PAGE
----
Avoiding conversations about domination, power, race, gender, or sexual orientation is no longer an option.
Why? Because avoiding challenging conversations results in emotional strain. People learn to suppress their anxiety, shame, fear and anger, but emotions inevitably surface when the stakes are high. You can support authentic communication in your classes, your meetings, your workplace, and your relationships.
But how do you hold such conversations? How do you address power differences, unearned advantages, or racial oppression? How do you embrace people from all walks of life so that everyone feels fully heard, valued for their contribution, and acknowledged for their unique experiences?
If you've been walking on eggshells – afraid you'll say the wrong thing – and you're ready for a change, join us for this exciting 10-session course recording. You'll discover how Nonviolent Communication can give you the courage to address some of the most challenging issues of our times through deep listening… heart connections… needs awareness… and clear requests.
Together we'll delve into how to:
- Support safe, courageous space to foster inclusion and transform judgments
- Create shared reality about oppression and isms using clear observations
- Discover how rank influences who gets to speak, take space, and determine the group's direction
- Expand your capacity to recognize historical patterns, micro aggressions and fragility
- Mourn by creating sacred space to empathize with the pain of those harmed as well as those who have harmed others
- Heal the wounds of personal and systemic oppression
- Shift from a culture of shame to a culture of support
And so much more!
You will also expect to explore ways of responding to bias, slights, and stereotypes. For example, what do you do when someone in your workshop or meeting says one of the following phrases:
- Where are you from? (Here.) Well, where are your parents from?
- I'm not even going to try to pronounce your last name.
- I don't see color. There's only one race: the human race.
- Women are more empathic than men. That's a fact.
- You're Asian right? How do Japanese people feel about this issue?
- Can't we just focus on how we're alike instead of how we're different?
- You need to check your privilege.
- Why does someone who looks like a woman get so upset when people can't remember to call her "they"?
And, you can strengthen your programs when you learn how to:
- Call people in to dialogue as opposed to calling them out or shaming them;
- Identify your own unearned advantages and make the system more equitable;
- Shift from fragility and defensiveness to become a courageous ally;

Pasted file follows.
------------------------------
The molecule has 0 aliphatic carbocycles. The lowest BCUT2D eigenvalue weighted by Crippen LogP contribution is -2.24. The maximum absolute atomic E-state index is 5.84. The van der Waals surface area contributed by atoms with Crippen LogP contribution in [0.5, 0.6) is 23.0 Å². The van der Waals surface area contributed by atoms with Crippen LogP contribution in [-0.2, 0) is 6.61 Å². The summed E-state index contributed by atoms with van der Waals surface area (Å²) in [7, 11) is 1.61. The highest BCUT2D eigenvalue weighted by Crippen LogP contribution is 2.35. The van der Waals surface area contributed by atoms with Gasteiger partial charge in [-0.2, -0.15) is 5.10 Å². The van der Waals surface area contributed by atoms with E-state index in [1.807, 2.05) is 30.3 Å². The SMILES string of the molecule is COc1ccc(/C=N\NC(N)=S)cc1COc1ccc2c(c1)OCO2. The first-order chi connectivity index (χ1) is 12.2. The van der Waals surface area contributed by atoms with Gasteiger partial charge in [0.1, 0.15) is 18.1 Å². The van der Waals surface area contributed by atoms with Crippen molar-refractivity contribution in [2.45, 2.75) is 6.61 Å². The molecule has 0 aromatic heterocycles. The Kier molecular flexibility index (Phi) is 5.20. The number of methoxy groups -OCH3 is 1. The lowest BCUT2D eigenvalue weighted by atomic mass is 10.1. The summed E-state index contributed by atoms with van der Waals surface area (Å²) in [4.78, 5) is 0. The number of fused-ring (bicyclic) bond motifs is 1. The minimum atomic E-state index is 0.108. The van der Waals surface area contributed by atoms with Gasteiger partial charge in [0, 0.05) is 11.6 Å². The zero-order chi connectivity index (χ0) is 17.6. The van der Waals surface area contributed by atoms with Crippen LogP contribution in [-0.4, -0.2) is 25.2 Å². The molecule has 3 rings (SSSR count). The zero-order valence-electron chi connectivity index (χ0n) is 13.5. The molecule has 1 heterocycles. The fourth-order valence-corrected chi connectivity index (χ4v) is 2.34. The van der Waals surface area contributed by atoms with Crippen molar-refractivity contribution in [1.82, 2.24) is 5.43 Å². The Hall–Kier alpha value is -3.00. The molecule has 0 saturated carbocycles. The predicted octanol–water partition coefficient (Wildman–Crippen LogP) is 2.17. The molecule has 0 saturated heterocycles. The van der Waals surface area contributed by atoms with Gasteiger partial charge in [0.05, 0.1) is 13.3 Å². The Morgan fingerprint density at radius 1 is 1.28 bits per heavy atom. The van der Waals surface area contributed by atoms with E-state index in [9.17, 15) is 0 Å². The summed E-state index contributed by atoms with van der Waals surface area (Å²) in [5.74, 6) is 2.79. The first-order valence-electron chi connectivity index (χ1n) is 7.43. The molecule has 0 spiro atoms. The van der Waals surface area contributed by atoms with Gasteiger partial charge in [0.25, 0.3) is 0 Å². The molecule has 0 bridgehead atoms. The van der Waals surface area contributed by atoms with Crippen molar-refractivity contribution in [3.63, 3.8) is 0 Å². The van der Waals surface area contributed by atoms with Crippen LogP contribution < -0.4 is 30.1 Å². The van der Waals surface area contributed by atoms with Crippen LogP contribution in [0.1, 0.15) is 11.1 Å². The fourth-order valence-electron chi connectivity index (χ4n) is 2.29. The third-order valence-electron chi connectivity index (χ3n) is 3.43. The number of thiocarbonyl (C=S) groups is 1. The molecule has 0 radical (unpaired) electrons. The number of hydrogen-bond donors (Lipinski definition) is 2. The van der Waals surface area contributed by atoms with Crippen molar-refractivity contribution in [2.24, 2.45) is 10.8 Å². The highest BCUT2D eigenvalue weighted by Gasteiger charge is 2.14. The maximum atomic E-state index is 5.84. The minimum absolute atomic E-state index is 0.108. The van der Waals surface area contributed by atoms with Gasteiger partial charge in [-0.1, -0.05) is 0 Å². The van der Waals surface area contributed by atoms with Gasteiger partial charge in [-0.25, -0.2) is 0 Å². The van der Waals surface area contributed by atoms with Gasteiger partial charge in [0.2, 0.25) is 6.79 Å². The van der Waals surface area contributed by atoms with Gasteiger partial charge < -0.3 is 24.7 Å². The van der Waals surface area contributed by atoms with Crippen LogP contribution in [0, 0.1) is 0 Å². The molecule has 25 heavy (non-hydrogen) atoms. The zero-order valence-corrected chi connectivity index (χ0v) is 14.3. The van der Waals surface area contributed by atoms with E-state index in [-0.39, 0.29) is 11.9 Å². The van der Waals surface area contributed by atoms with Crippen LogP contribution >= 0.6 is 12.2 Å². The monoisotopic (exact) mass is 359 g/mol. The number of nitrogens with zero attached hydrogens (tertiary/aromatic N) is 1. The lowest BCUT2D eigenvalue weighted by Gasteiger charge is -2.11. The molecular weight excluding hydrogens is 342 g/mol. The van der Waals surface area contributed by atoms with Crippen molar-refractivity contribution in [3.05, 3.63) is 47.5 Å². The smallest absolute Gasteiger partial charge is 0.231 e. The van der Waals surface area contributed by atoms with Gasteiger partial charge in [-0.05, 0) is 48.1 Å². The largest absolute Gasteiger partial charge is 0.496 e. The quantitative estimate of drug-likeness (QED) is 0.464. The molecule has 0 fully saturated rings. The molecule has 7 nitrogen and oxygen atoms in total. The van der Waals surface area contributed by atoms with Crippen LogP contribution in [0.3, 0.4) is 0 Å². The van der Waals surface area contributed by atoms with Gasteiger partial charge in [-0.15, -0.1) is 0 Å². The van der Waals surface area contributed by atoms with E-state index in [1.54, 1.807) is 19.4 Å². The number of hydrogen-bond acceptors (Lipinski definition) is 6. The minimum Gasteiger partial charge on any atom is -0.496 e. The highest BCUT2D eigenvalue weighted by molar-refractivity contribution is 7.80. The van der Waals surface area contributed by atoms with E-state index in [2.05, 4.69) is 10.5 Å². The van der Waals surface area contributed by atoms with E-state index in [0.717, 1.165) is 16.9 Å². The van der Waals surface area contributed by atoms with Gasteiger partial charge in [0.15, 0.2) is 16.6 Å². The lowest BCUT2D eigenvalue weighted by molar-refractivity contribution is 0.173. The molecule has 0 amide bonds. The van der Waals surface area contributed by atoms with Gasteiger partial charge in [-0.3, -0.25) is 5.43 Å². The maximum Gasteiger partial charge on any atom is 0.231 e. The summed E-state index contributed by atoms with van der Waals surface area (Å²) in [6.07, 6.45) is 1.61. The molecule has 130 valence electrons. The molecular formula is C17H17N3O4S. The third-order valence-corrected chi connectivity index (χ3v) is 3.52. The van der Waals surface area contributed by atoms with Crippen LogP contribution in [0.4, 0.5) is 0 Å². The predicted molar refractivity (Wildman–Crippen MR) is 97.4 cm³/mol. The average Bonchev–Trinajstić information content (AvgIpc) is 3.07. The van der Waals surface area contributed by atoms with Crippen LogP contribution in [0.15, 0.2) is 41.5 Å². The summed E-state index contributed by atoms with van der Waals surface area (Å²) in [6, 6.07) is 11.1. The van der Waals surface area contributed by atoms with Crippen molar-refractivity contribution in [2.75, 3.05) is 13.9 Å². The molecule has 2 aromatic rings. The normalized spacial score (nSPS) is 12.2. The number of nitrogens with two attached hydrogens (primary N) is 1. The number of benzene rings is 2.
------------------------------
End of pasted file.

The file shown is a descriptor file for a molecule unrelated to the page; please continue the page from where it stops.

- Discover what you need to know about working in the global south if you're from the global north
- Reflect on on your own personal isms and biases, and change your behavior instead of pointing a finger at other people's racism, sexism, and phobias.
We'll also be looking into ways NVC may be used as a tool for changing social systems.
As you can easily see in the above illustration, the starting line is not the same for everyone. Leaning on the framework of NVC enables you to hold honest, creative conversations about systems. It helps you look beyond diversity to focus on inclusion and change, and invites others to engage in creating solutions. When people are engaged, they connect – and they take action. They take a stand against systems of oppression and power-over… they participate in openhearted, practical conversations about inclusion… and they do the challenging work of changing the systems – and the culture.
Who Should Listen to this Course Recording
This program is for trainers, facilitators, teachers, people who hold meetings, and leaders of all kinds. If you want tools to support greater diversity, equity and inclusion in your work, please add this recording to your toolbox.
Feedback from Course Participants
This was one of the most beneficial courses I've taken in ten years. It was my first NVC experience, and I was impressed by the excellent content presented in class and in the supporting documentation, the significant time dedicated to practicing and role-playing, the vulnerability of the trainers, and the welcoming nature of the trainers, moderator, and participants. –Kim Kelly MD, Physician and Leader ~ Edmonton, Alberta, Canada
Grateful for the learning and for the practice around being an ally. I speak for myself and for my pain when confronting injustice. Pairing NVC (connection and caring for all needs) with Kingian nonviolence (to raise awareness) is an effective strategy. –Rachel Turiel, Freelance Writer and NVC Teacher
The transparency demonstrated by the moderators gave me a sense of trust, compassion, and comfort around stepping out with this class. I felt invited to explore during the breakouts and exercises. Roxy's sharing helped me connect and feel secure in my learning. Martha's vulnerability was helpful to learn from: I could easily see how we're all learning together. –Marcia Christen, CNVC Certified Trainer